When I look back over my To-Do list for that week, I can see how switched on I was. Granted, we can’t live like that all the time—and I’m a firm believer in pacing yourself over the long haul. But occasionally it can be liberating to have a SEIZE THE DAY campaign where we nail a bunch of stuff that’s been dragging us down.

Writer's Digest Weekly Planner

Gotta love those checkmarks!

The Trap of Trying to “Get Organized” So You Can Write

(or . . . Why 386 Words is Better Than 0)

Just in case the Week of Taking Action sounds like a noble way to put off some writing, let me nip that in the bud for you.

This strategy is only valid if you’ve been neglecting other things in favor of your creativity. If you’re on the opposite end of the spectrum—procrastinating about your writing—I recommend doing A Week of Writing Every Day instead.

I did a test while I was writing this blog post: I found I could write 386 words in 15 minutes. I’m not a fast typist and I wasn’t trying to prove how much can be written in 15 minutes. I was only investigating what’s humanly possible if you’re going to stick to it for more than one or two days. And, guess what? If you manage to write 386 words every day for a week, by the end of the week you’ll have 2,702 words that you wouldn’t have otherwise written!

(If you think 386 words sounds puny and not worth aiming for, try multiplying it by 365 to find out how much you could write in a year—even if all you did all year was 15 minutes a day.)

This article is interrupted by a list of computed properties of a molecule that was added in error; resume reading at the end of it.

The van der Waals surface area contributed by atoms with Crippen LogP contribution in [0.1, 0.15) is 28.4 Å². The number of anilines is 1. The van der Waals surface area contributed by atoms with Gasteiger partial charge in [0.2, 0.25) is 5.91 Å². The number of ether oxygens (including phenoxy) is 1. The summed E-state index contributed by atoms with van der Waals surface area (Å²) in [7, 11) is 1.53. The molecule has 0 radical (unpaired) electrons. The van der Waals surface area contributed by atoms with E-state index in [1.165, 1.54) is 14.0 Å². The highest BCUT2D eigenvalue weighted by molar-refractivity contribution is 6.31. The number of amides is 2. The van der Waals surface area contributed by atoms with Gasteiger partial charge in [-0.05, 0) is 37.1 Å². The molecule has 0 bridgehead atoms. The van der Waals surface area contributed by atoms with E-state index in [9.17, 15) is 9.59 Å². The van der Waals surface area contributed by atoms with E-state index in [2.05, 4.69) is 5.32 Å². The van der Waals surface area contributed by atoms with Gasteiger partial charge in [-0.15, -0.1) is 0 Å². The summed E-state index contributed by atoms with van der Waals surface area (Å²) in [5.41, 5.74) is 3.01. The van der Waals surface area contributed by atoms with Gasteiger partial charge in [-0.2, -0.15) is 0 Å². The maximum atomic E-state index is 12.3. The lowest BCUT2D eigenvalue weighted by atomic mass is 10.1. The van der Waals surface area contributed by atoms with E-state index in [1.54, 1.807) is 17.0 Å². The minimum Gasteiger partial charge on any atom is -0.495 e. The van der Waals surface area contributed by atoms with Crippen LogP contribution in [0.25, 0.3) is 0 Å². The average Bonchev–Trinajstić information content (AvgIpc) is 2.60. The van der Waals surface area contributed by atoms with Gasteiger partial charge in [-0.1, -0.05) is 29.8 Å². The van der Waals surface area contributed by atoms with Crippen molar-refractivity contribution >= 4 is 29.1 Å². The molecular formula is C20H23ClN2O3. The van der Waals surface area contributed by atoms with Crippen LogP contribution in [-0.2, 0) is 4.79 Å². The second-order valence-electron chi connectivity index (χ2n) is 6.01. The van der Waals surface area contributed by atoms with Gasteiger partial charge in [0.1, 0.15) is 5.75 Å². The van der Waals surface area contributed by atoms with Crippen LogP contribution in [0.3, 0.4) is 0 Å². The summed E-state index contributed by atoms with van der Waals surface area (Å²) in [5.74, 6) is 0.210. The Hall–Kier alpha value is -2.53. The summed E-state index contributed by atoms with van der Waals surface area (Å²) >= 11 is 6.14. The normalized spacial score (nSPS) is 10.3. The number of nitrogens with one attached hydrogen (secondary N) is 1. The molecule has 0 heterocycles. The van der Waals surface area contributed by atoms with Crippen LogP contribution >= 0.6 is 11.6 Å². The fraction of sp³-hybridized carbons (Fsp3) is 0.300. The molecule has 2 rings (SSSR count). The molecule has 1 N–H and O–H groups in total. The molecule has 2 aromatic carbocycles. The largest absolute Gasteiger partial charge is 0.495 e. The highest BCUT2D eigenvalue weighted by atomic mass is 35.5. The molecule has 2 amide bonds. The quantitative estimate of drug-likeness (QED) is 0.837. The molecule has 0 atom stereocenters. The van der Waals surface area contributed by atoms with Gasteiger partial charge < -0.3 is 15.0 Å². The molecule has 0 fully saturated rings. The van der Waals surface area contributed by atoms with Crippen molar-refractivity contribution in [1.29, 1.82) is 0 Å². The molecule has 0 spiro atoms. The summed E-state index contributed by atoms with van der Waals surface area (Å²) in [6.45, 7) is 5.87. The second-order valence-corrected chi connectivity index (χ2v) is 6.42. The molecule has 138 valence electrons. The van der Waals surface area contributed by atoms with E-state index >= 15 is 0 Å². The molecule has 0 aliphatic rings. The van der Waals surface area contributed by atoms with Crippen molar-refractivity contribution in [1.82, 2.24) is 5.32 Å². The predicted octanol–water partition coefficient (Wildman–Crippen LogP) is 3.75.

P.S. Don’t try to write 386 perfect words. The point of the exercise is to break your inertia. Just as it’s better to be happy than uber-cool, it’s better to be creative than perfect. Creativity leads to more creativity! Whereas perfectionism leads to stress and micro-managing your own creations.


For those who need a week of taking action:

Writer’s Digest Weekly Planner

For those who need a week of writing every day:

What I learned in 15 minutes a day . . .

Milli Thornton



Milli Thornton is the author of Fear of Writing: for writers & closet writers. She is owner of the Fear of Writing Online Course, where her mission is to put the fun back into writing. Milli blogs at Screenwriting in the Boonies and Milliver’s Travels and coaches writers individually at Writer’s Muse Coaching.

18 Responses to A Week of Taking Action
  1. Terri
    January 3, 2012 | 7:15 PM

    Ah Milli, this is an awesome article and concept!